NSW universities plunge into the red as finance markets turn

Enrolment declines and surging costs also take a toll on operating margins for universities in Australia’s most populous state

June 1, 2023
Cole Geyer of the Storm is on the dunking machine in Melbourne, Australia to illustrate NSW universities plunge into the red as finance markets turn
Source: Getty

All but one of the public universities in Australia’s most populous and richest state finished 2022 in the red, as rising costs and investment reversals erased the wall-to-wall surpluses posted the previous year.

Accounts presented on 31 May suggest that New South Wales’ (NSW) universities are still weathering the financial impacts of the Covid-19 pandemic and other global disruptions. Nine of the 10 institutions registered deficits last year, with earnings down and expenses up.

Collectively, the 10 universities traded a A$2.1 billion (£1.1 billion) surplus in 2021 for a A$134 million shortfall in 2022. As in other states, investment losses were the major factor, accounting for A$1.3 billion of the turnaround.

But inflation also had a significant influence, with “other expenses” – an umbrella category covering areas such as security, travel, cleaning, consumables, marketing, student scholarships and contracted services – rising by about 14 per cent to increase the cost base by some A$360 million.

Employee-related costs rose by about 5 per cent, adding another A$320 million to expenses. Overall, operating costs surged above 2019 levels after two years of Covid-induced belt-tightening.

The biggest reversal occurred at the only institution that managed to avoid falling into deficit. The University of Sydney’s A$302 million surplus was well down from its A$1.05 billion result the previous year.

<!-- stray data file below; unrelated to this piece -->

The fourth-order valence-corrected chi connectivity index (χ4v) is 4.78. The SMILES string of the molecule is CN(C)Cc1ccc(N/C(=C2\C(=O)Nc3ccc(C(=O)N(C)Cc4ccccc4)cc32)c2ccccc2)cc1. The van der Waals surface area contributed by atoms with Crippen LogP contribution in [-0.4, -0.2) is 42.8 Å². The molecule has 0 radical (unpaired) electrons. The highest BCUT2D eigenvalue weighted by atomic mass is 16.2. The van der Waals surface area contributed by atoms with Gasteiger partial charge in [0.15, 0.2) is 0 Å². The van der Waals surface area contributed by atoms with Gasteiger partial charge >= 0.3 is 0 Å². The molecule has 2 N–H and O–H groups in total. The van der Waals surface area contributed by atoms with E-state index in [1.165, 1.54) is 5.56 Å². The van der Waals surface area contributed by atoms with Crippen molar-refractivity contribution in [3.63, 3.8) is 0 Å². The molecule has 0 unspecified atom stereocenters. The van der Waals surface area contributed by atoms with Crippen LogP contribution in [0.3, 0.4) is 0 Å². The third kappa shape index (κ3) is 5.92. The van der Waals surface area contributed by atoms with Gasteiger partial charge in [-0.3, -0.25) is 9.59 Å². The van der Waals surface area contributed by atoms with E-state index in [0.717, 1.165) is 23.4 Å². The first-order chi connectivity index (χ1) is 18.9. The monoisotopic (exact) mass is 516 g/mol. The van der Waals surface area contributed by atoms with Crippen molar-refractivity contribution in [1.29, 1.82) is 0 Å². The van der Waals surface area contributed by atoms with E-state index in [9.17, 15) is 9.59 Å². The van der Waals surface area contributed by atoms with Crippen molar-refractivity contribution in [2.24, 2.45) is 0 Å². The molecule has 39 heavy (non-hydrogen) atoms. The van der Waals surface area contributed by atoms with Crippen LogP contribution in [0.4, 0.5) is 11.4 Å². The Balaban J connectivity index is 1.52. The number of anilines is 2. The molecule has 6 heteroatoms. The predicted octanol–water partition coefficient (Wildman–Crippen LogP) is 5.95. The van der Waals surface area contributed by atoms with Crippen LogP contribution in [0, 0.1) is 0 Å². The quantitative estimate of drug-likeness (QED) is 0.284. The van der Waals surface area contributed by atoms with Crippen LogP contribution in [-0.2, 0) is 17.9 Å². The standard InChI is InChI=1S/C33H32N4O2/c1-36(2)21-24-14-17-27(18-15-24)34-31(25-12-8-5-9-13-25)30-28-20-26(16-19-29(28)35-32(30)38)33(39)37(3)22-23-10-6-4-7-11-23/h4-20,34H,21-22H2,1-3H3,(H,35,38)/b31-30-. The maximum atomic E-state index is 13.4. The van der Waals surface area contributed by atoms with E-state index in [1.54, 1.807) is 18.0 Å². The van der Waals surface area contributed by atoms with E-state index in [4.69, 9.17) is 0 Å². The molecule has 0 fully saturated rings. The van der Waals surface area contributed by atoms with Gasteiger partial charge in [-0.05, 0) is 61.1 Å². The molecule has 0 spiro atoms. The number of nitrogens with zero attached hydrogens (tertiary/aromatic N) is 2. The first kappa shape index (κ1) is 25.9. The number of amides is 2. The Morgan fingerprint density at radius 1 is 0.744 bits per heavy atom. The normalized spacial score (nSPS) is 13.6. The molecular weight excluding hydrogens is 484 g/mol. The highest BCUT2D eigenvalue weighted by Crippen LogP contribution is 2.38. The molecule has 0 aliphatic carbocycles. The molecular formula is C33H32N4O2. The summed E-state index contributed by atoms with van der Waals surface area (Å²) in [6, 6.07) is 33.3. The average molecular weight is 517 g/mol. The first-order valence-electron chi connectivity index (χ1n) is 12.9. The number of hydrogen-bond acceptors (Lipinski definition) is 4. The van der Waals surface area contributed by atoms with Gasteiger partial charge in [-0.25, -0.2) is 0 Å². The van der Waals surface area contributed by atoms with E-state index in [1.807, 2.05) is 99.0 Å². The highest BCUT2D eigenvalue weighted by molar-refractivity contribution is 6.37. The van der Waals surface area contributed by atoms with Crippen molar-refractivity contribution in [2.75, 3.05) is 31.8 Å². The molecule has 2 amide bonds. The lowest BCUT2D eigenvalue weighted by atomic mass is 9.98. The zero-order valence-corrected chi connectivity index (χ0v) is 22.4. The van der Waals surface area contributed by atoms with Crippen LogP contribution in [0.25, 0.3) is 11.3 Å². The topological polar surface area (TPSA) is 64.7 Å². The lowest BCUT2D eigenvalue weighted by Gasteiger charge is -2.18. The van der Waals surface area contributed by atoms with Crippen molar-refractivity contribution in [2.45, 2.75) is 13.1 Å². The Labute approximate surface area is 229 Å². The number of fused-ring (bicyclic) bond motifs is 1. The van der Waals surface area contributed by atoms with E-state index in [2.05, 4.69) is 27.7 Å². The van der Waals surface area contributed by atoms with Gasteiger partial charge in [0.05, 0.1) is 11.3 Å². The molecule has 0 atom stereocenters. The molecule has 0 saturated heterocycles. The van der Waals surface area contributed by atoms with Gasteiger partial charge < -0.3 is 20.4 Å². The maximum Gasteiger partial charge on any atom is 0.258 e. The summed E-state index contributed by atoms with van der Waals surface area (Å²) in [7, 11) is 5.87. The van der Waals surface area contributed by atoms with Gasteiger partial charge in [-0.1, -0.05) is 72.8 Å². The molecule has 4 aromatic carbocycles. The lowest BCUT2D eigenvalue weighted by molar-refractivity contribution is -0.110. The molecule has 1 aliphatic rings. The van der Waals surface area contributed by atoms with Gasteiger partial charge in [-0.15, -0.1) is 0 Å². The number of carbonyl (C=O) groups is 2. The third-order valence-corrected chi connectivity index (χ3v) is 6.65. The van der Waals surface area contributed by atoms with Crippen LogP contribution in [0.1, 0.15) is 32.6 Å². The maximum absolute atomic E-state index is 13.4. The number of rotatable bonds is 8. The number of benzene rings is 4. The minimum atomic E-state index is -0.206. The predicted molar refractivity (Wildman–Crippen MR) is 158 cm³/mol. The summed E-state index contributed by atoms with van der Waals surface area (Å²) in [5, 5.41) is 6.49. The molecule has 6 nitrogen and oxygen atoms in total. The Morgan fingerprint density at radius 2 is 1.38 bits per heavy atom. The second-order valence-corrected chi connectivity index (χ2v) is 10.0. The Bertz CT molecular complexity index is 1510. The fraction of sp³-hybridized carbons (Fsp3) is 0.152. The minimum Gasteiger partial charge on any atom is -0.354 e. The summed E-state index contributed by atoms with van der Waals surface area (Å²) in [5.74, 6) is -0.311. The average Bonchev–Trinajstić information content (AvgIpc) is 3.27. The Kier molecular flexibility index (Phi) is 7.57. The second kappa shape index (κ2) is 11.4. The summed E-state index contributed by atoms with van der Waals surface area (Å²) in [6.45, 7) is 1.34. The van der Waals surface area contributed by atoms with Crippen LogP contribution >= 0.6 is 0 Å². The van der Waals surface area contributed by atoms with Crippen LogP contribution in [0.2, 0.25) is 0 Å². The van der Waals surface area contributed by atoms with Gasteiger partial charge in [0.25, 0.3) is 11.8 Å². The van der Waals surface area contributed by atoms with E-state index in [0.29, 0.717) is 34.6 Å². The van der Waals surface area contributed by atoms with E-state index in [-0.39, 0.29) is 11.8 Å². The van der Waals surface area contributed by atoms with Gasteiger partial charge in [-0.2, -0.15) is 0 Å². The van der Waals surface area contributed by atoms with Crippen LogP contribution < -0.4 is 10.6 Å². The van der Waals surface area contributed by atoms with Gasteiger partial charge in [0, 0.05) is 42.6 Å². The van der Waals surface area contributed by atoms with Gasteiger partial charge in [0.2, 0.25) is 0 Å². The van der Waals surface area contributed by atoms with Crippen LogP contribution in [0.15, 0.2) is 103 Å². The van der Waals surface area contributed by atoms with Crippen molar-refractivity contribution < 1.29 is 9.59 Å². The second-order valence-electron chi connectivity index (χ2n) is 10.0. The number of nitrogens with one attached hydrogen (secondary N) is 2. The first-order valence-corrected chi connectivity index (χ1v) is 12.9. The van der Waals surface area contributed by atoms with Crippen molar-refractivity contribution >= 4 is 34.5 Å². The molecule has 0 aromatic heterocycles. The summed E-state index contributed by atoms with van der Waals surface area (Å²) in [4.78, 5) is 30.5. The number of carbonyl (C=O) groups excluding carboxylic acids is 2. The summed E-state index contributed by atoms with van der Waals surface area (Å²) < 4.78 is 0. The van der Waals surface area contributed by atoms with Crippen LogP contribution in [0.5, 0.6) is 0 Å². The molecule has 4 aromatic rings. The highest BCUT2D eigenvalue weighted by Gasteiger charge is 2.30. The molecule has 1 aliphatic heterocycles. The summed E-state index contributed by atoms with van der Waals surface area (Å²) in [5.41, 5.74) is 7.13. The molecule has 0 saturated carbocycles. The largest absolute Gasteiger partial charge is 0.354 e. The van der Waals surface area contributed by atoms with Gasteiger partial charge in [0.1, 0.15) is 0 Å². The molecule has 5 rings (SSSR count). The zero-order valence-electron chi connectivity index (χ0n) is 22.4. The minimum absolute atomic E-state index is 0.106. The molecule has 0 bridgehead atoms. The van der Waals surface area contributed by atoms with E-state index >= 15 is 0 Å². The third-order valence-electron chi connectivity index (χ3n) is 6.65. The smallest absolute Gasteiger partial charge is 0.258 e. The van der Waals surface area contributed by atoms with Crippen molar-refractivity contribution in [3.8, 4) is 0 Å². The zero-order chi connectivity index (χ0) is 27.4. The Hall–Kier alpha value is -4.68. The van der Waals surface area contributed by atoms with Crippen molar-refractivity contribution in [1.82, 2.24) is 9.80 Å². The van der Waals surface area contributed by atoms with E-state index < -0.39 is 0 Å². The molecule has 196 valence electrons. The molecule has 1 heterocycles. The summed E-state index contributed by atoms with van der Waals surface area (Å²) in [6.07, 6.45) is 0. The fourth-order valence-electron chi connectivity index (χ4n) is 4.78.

Sydney’s investment earnings were down by some A$440 million, while its federal government funding declined by about A$90 million. Meanwhile, staff costs rose by some A$80 million and other expenses by about A$50 million.

But the university’s losses were softened by a A$50 million boost in international education earnings, raising revenue from this source to about A$1.4 billion – well over the total earnings of most of the state’s other universities.

“Despite ongoing headwinds, the university again finished the year in a remarkably good position,” chancellor Belinda Hutchinson and vice-chancellor Mark Scott remarked in a foreword to their annual report.

Sydney’s finances have proven immune to Covid-19 border disruptions, with its income from overseas students rising to more than 30 per cent above pre-pandemic levels. Three other NSW universities increased their international education takings in 2022.

A A$6 million boost in earnings from foreign students at the University of Wollongong’s Australian campuses took some of the sting off the institution’s A$28 million deficit.

“While the financial impacts of the pandemic linger, the university remains on a sound and sustainable financial footing and the gradual return of international students to our Australian campuses is a positive sign for the future,” Wollongong noted. But it added that its domestic teaching revenue had declined, partly because of government funding changes.

The NSW Auditor-General’s office, which released a combined report on the state’s universities, said domestic enrolments had decreased by 5 per cent while international student numbers were down by just 1 per cent.

Vice-chancellors’ pay declined at five institutions and remained unchanged at two others, reducing the average package by 4 per cent to about A$924,000. Nevertheless, half of the state’s university leaders pocketed seven-figure earnings.


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